An aortic aneurysm can cause discomfort but most people are not aware that they have one until it is picked up on a scan. 

If it ruptures, it causes mass internal bleeding, which is usually fatal.

No one knows the cause for sure, but smoking is implicated and it is associated with hardening of the arteries. 

High-fat diets and being overweight also increase the risk of the blood vessel bursting.

The long-term prognosis for aneurysm patients is excellent, but quitting smoking is vital. 

The self-conducted test, proposed by a study in the American Journal of Cardiology, is easy to complete.  

All you have to do is hold your hand up as if you’re telling someone to stop. With your palm flat, stretch your thumb as far as you can across it, towards your little finger. 

If your thumb stretches past the edge of your hand, researchers say this may be a sign of a hidden aortic aneurysm and you should get it checked by a doctor.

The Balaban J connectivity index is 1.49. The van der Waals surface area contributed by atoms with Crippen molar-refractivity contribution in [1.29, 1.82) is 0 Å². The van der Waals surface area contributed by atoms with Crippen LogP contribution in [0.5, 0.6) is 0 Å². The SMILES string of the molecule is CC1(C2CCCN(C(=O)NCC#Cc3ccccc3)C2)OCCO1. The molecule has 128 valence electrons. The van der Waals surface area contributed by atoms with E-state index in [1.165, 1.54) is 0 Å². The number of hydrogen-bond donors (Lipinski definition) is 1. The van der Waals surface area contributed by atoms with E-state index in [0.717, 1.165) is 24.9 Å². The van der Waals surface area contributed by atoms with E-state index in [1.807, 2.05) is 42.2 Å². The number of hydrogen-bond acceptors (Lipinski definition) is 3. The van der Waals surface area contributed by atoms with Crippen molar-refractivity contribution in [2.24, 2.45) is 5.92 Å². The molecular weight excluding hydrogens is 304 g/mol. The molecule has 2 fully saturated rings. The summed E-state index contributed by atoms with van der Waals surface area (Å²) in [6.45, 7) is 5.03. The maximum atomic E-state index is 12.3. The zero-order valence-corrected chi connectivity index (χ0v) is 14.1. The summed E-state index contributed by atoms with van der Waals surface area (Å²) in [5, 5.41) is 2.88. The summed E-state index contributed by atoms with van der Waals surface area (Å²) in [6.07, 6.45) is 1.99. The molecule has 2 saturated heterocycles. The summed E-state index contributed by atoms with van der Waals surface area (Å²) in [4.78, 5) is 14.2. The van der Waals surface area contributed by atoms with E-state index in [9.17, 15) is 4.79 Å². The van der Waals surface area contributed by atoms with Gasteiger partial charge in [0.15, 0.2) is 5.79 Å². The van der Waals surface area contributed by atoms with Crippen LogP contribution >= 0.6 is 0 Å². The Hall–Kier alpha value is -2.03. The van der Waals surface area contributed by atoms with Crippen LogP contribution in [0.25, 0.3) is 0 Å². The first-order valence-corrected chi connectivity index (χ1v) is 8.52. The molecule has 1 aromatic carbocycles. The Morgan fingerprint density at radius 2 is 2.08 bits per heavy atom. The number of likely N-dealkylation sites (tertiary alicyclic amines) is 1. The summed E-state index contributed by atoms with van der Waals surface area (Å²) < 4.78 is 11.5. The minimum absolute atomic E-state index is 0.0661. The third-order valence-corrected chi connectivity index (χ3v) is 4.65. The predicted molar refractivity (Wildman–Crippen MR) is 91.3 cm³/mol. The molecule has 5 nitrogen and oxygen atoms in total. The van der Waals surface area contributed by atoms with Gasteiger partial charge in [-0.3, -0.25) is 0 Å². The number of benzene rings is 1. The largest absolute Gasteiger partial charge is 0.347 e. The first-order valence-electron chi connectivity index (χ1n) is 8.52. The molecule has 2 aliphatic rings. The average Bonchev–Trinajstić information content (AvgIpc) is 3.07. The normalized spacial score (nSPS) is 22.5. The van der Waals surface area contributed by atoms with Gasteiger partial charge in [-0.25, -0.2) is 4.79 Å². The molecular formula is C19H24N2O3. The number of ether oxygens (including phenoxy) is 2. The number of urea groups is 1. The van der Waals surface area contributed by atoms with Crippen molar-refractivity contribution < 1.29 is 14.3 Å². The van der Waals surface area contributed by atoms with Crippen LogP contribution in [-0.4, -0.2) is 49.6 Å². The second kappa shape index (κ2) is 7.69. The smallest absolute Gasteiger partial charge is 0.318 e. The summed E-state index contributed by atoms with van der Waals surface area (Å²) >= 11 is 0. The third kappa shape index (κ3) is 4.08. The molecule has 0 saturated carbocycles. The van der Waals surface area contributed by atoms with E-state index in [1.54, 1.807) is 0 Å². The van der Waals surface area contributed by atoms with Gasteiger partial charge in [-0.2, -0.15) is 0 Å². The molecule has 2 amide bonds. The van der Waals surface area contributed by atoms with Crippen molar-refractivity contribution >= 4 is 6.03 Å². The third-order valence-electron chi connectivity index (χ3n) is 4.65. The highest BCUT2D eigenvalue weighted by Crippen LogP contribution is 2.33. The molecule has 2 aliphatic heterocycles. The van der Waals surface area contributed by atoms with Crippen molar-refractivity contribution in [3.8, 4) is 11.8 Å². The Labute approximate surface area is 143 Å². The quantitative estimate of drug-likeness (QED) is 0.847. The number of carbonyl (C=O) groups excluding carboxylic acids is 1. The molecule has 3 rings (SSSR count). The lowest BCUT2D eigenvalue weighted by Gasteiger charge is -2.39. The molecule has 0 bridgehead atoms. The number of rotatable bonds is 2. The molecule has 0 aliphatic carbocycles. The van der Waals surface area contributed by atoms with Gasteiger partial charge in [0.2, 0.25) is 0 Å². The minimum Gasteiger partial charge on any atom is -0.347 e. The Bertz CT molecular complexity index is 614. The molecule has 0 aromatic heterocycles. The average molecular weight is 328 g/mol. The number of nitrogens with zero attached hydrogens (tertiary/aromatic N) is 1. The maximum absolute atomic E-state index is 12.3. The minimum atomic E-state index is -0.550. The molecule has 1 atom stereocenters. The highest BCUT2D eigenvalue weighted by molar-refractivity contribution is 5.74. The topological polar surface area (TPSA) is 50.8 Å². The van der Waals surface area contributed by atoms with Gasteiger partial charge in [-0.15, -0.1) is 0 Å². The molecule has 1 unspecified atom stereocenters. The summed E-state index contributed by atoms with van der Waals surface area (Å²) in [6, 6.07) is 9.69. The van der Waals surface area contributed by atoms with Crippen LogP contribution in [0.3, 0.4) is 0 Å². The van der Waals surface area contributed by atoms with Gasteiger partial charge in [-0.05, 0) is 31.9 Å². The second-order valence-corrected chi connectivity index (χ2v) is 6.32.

Being able to move the thumb in this way may be an indication that a patient’s long bones are excessive and their joints are lax — possible signs of connective tissue disease throughout the body, including the aorta, according to the researchers. 

However, not everybody who can do this will be found to have the condition. 

It could also take a long time for the aortic aneurysm to rupture. 

‘The biggest problem in aneurysm disease is recognising affected individuals within the general population before the aneurysm ruptures,’ said Dr John A. Elefteriades, a senior author of the study and emeritus director of the Aortic Institute at Yale New Haven Hospital in Connecticut.

Our study showed that the majority of aneurysm patients do not manifest a positive thumb-palm sign, but patients who do have a positive test have a high likelihood of harboring an aneurysm.’ 

Dr Elefteriades believes that although the test is not a sufficient tool for confirming diagnosis, it is worthy of being included in standard physical examinations, especially for those with a family history of an aortic aneurysm.  

‘Spreading knowledge of this test may well identify silent aneurysm carriers and save lives,’ he added.

Fifty per cent of people with a ruptured aneurysm die before reaching hospital and of those who make it, the average odds on surviving surgery are only 50-50.